Saturday, May 26, 2012

Turn Right at Machu Picchu: Rediscovering the Lost City One Step at a Time by Mark Adams

Turn Right at Machu Picchu: Rediscovering the Lost City One Step at a TimeTurn Right at Machu Picchu: Rediscovering the Lost City One Step at a Time by Mark Adams
My rating: 3 of 5 stars
Around the World: 24 of 52 (Peru)

Mark Adams decides to trace the journey of the man who claimed to "discover" Machu Picchu, Hiram Bingham, and takes a very strenuous hike through Peru. This book chronicles that journey, as well as a return trip he took to hike the "Inca Trail."

If Adams had only written about his own journey, I'm not sure it would have been that interesting. He has worked in travel writing, albeit more as an armchair editor than a traveler, for years. He had connections to help him prepare, research, and advise him on equipment. He was never without a staff of cooks, guides, mule handlers, and hosts. Even though the conditions are hard, it isn't exactly a journey of self-discovery, which is what I prefer in travel writing. Nope. Adams is here to see the places that Bingham saw. And to learn important things like how you should wear two pairs of socks when hiking.

Luckily, Adams didn't just write about his own trek. He fills in the gaps with information on the Incas, the birth of archaeology and what probably happened with Machu Picchu before Bingham ever got there, and how the Spanish invasion of the 1500s and 1600s impacted the direction of history. There were some fun factoids that I enjoyed, like how there are other important mountain-top sites that might be even more interesting than Machu Picchu (but possibly not as breathtaking), that Tupac Shakur's name comes from an ancient Incan leader, and even learning more about the development of National Geographic.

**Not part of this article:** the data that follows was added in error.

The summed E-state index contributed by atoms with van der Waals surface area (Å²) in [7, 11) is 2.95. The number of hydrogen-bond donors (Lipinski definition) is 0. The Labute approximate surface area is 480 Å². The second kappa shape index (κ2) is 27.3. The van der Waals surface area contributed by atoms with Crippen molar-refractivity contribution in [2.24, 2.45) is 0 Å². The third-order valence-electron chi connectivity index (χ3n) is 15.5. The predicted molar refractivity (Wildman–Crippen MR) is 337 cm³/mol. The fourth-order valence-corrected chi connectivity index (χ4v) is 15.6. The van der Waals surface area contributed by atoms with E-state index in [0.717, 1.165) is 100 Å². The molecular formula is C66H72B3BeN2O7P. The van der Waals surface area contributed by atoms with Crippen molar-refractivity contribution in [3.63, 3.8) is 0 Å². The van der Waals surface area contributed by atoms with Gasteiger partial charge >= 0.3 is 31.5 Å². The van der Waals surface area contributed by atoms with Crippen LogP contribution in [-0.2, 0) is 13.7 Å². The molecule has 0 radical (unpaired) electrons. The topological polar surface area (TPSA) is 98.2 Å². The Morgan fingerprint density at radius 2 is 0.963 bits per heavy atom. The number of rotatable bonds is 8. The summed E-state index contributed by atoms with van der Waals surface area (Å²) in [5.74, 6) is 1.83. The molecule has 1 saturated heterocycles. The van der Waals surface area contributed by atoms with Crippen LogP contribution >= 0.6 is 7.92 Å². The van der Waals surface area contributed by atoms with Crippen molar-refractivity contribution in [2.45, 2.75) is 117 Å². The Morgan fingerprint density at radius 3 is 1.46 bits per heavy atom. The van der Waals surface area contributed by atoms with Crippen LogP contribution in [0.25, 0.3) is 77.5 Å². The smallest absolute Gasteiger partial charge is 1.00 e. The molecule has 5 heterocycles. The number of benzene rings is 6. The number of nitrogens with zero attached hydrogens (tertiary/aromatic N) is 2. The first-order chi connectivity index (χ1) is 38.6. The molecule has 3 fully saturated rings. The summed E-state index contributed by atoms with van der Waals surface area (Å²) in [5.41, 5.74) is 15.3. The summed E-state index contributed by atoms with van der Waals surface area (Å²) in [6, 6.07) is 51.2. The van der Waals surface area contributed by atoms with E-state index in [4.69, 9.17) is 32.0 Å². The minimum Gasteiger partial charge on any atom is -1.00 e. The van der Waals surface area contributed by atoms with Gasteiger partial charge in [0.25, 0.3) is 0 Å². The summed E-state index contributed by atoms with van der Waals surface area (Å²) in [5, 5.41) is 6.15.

There are two people mentioned in this book that I think have more interesting connections with Machu Picchu. The first is John, who has guided people through this area for decades (and some of his story is here). The other is Johan Reinhard, who has researched extensively about the meaning of the sites, and I plan to read his book, Machu Picchu: Exploring an Ancient Sacred Center.

No matter the tone or reason, this book makes me want to join the many who trek the Inca Trail. I'm not sure I'd ever be physically capable, but it is a nice dream!


  1. I'm with you on wanting to head to Peru to visit Machu Picchu. My brother is planning the trip this fall and informed me that Peru is seriously considering closing the site in five years due to the damage caused by tourist.
    When should we go? :)

  2. This is definitely a book for me! I have always wanted to visit and like Beachreader, have heard rumours that the site might eventually close. What a shame that would be for dreamers everywhere!

  3. Oh now, we should plan a group trip or something! I had no idea they were planning to close it. Why else will people come to Peru?


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